Perceptual Soundfield Reconstruction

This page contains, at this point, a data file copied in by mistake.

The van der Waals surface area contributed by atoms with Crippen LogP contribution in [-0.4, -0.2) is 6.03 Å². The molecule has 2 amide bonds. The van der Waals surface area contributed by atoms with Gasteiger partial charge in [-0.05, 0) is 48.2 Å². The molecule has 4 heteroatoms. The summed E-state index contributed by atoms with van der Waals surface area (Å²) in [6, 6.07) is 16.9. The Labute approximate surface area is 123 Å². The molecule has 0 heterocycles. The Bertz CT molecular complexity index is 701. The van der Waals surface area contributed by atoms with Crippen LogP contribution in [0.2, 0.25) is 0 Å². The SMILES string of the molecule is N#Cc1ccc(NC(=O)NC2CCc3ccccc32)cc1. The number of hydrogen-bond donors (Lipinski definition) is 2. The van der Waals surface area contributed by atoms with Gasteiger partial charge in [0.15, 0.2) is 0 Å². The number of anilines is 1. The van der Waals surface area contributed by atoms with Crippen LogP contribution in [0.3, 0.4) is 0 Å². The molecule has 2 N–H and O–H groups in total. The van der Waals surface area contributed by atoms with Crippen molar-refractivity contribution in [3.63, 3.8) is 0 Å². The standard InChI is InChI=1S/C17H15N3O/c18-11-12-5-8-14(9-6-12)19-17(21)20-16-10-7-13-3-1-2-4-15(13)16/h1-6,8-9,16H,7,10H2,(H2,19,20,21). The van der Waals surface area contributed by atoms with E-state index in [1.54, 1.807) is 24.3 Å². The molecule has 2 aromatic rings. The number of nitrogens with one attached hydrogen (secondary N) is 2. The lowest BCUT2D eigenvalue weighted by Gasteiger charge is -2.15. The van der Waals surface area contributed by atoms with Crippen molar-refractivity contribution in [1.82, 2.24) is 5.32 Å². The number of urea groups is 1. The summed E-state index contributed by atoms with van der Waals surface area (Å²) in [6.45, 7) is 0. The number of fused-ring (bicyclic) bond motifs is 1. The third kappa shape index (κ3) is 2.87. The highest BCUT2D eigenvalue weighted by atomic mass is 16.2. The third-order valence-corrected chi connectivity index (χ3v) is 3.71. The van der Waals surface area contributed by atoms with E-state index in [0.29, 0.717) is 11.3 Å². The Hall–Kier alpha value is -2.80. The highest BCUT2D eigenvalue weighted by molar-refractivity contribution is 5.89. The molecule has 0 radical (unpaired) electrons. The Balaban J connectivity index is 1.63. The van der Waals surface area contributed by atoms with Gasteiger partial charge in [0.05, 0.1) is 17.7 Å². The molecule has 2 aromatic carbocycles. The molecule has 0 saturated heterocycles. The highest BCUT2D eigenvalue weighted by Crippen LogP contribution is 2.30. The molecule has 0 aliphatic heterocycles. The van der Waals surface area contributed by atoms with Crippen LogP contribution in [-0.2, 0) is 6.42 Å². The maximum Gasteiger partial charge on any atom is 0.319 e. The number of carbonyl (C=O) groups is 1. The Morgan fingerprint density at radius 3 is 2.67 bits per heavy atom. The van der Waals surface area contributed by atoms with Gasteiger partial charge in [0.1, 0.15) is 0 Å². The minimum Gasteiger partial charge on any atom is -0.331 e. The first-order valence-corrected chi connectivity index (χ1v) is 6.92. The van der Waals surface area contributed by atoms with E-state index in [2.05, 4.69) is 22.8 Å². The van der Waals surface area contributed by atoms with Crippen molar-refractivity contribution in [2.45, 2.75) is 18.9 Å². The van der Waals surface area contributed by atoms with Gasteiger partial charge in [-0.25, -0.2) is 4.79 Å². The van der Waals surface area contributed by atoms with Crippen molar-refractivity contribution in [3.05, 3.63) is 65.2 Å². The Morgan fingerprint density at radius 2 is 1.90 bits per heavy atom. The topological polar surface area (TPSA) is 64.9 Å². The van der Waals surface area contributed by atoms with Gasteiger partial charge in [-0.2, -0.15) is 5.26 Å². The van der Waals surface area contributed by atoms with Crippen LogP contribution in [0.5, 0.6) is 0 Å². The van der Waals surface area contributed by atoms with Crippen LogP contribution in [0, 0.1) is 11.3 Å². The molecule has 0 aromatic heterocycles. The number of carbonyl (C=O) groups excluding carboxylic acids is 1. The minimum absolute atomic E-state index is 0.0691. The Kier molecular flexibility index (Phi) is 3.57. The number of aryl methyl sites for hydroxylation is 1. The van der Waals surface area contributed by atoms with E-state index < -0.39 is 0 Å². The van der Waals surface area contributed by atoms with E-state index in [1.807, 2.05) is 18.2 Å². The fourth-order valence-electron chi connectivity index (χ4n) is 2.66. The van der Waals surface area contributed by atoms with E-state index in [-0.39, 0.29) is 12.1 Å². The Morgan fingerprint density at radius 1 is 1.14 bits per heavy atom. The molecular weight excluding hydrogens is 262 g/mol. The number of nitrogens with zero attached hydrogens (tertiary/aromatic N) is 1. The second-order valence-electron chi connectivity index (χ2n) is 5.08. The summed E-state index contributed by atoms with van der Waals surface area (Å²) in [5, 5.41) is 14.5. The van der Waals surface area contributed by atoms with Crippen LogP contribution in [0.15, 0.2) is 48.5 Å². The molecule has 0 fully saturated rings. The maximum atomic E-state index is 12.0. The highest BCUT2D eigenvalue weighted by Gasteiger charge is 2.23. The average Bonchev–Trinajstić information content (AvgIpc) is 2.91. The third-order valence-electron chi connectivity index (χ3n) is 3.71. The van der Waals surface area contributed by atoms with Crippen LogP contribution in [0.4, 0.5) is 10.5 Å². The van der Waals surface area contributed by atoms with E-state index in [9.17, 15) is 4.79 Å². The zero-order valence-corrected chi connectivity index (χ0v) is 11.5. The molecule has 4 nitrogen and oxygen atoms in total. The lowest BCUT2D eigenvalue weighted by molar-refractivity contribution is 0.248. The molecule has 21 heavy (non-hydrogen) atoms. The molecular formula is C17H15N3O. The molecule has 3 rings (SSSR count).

In the usual stereo audio presentation, a partial sound stage consisting primarily of the front elements of the sound stage is created by two channels, either sampled from several microphones set in the original sound field or more often by a mixdown of many microphones placed both in proximity to the performers and out in the hall to capture the ambience. The information presented by the two channels, in either case, is a small fraction of the information in the original sound field. Additionally, this fraction is presented to the front of the listener. The presentation does not create an envelopment experience, where one is immersed in the original sound field, as the information is not present. While some processors mimic the effect, such effects are not based on the actual venue but rather on some hypothetical model of a venue. : In holographic or auralized two-channel presentation, a presumed human head-related transfer function (HRTF) is used to create an impression of sound arising from other than the front of the listener. This works well in headphones or with interaural cancellation for one listener facing directly ahead and on the central axis between the loudspeakers. This method can, with some difficulty, produce an immersive effect for one point in the sound field, assuming that the subject maintains the proper head position, and the subject's head has an HRTF like that of the presumed functions. The ultimate form of this is, of course, binaural recording, where an actual head model is used to capture the information for one head location. : Beyond two-channel presentation, one can think of analytically capturing an original sound field to some degree of accuracy. This would require the use of many channels, perhaps placed in a sphere about the listener's head in the simplest form, requiring very high data rates (1000 to : 10 000 channels, perhaps) and creating a very high probability of influencing the sound field in the space with the microphones and the supporting mechanisms. As a result this technique is currently infeasible, and is likely to remain infeasible, for basic physical reasons as well as data-rate reasons, and actual analytic capture of the spatial aspects of a sound field in this fashion is unlikely.:
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